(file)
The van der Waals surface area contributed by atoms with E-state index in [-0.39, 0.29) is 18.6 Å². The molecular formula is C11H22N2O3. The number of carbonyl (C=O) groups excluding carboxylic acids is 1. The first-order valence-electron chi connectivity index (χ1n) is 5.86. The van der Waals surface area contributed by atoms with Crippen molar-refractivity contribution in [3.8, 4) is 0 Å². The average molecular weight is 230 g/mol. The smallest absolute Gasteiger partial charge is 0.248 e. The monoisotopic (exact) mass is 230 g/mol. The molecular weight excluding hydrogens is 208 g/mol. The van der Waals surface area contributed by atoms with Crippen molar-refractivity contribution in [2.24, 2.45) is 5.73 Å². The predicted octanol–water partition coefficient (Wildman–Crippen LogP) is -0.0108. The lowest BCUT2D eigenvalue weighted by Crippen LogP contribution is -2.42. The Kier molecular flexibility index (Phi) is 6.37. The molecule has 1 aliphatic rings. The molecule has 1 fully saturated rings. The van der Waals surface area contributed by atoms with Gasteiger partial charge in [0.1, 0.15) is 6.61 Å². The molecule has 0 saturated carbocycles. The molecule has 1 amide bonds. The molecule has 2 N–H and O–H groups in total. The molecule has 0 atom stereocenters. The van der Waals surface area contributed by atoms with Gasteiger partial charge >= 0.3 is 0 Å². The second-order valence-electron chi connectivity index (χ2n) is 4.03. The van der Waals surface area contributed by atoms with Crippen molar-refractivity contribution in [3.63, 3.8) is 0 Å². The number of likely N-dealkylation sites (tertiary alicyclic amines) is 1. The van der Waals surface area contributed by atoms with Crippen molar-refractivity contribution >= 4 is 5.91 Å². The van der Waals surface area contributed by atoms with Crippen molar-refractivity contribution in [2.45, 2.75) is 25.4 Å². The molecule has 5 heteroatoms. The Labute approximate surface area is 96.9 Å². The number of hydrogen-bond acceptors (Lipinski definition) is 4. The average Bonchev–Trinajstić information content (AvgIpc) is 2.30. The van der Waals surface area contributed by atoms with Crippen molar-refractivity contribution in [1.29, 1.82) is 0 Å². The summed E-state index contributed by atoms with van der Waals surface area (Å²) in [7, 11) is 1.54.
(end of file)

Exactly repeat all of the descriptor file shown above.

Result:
The van der Waals surface area contributed by atoms with E-state index in [-0.39, 0.29) is 18.6 Å². The molecular formula is C11H22N2O3. The number of carbonyl (C=O) groups excluding carboxylic acids is 1. The first-order valence-electron chi connectivity index (χ1n) is 5.86. The van der Waals surface area contributed by atoms with Crippen molar-refractivity contribution in [3.8, 4) is 0 Å². The average molecular weight is 230 g/mol. The smallest absolute Gasteiger partial charge is 0.248 e. The monoisotopic (exact) mass is 230 g/mol. The molecular weight excluding hydrogens is 208 g/mol. The van der Waals surface area contributed by atoms with Crippen molar-refractivity contribution in [2.24, 2.45) is 5.73 Å². The predicted octanol–water partition coefficient (Wildman–Crippen LogP) is -0.0108. The lowest BCUT2D eigenvalue weighted by Crippen LogP contribution is -2.42. The Kier molecular flexibility index (Phi) is 6.37. The molecule has 1 aliphatic rings. The molecule has 1 fully saturated rings. The van der Waals surface area contributed by atoms with Gasteiger partial charge in [0.1, 0.15) is 6.61 Å². The molecule has 0 saturated carbocycles. The molecule has 1 amide bonds. The molecule has 2 N–H and O–H groups in total. The molecule has 0 atom stereocenters. The van der Waals surface area contributed by atoms with Gasteiger partial charge >= 0.3 is 0 Å². The second-order valence-electron chi connectivity index (χ2n) is 4.03. The van der Waals surface area contributed by atoms with Crippen molar-refractivity contribution in [3.63, 3.8) is 0 Å². The number of likely N-dealkylation sites (tertiary alicyclic amines) is 1. The van der Waals surface area contributed by atoms with Crippen molar-refractivity contribution >= 4 is 5.91 Å². The van der Waals surface area contributed by atoms with Crippen molar-refractivity contribution in [2.45, 2.75) is 25.4 Å². The molecule has 5 heteroatoms. The Labute approximate surface area is 96.9 Å². The number of hydrogen-bond acceptors (Lipinski definition) is 4. The average Bonchev–Trinajstić information content (AvgIpc) is 2.30. The van der Waals surface area contributed by atoms with Crippen molar-refractivity contribution in [1.29, 1.82) is 0 Å². The summed E-state index contributed by atoms with van der Waals surface area (Å²) in [7, 11) is 1.54.